Learning to separate your emotions from your finances is both an art and a science. Attitudes toward money are deeply ingrained and it takes time to develop a level of conscious control over them. It’s usually a two-pronged effort: The first relies on discovering where you stand on money matters, for good and bad. The second is cultivating your knowledge base in your investment areas.
Psychologists sometimes define emotions as energy in motion. Unbridled emotional energy can be used for good and bad, depending on the reaction a situation provokes. When you stand to lose money as an investor, you may feel the “energy” of fear overtake you and the “motion” you want to take is to cut your losses by selling fast.
Conversely, learning something in your portfolio is performing far better than you anticipated may thrill you and prompt you to invest more.
Acting on either of these emotions could be dangerous to your portfolio. The trick to avoiding unpleasant surprises based on emotional reactions is to acknowledge these feelings for what they are, and not let them dictate your next “motion.” This restraint, either way, requires objective thinking and an accurate assessment of the conditions driving the market.
Even the most successful investors and leaders have to do their homework. Whether you’ve made your investment choices yourself or are relying on an adviser or manager, stay on top of changes in the markets.
If you have or plan to invest in real estate, start to keep track of the indicators. Building permit data and valuations are available from census.gov/permits. They go back a dozen years and will give you a foundation for making market assessments independent of local experts. The Bureau of Labor Statistics keeps track of employment statistics for the Jacksonville area. In most cases, job growth precedes a strengthening real estate market.
There are plenty of trusted online resources to track public company performance and the money markets. They provide historical data, which help you sort through the ups and downs. Expert analyses are also available online based on company and business sectors.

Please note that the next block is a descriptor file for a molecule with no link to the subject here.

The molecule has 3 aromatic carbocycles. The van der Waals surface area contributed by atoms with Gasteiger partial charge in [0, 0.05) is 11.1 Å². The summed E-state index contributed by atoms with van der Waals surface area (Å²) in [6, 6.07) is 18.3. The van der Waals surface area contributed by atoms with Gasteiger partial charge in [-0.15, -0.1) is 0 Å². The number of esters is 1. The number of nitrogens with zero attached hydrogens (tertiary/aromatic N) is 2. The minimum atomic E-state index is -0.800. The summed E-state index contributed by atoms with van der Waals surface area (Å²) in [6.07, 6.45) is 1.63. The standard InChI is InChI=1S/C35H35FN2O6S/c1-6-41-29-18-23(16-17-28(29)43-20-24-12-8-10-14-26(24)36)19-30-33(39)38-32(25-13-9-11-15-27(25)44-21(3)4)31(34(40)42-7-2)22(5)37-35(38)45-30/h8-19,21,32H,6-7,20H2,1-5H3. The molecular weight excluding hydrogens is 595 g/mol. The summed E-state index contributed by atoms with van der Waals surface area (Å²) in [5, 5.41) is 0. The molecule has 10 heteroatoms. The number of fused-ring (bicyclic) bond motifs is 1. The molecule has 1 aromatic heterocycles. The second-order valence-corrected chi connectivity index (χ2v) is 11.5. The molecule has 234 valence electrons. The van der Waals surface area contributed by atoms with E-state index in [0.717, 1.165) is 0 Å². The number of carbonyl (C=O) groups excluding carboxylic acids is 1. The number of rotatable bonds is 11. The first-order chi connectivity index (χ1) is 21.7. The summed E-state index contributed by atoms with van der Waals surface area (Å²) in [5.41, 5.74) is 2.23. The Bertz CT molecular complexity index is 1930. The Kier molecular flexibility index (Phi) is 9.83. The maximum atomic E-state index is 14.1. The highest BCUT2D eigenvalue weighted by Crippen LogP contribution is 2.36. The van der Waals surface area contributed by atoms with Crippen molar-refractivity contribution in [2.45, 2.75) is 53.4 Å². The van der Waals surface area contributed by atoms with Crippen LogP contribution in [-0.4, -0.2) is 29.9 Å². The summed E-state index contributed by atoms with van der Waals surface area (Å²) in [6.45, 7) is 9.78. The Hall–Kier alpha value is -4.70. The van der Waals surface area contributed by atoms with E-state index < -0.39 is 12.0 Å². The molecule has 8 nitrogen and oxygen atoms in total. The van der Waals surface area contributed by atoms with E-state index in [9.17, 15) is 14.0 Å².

Learn not to react to headlines. Their purpose is to grab your attention. Instead, focus on the content and if in doubt, verify the source data and the conclusions. It’s also helpful to search for other articles on the same topic to read different points of view or slants. As you build your knowledge base, it gets easier to draw your own conclusions and apply the information to your portfolio.
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Track the cycles. Everything has a business cycle, even health care and government. Waiting out the dips in the market instead of cashing out during a down cycle could prevent long term losses. During the last recession, the investors who stuck it out in the market were handsomely rewarded a few years later when the market rebounded. Those who cashed out at the first signs of panic lost.
Take advantages of the downturns. The more familiar you become with the markets, the better positioned you’ll be to buy low. Staying informed using credible sources will also provide a basis for selling decisions.
Learning to disentangle yourself from your emotions helps you make more accurate and profitable decisions regarding money. It takes time and practice to do so, but in the end, you’ll be making objective decisions that will be more likely to pay off.
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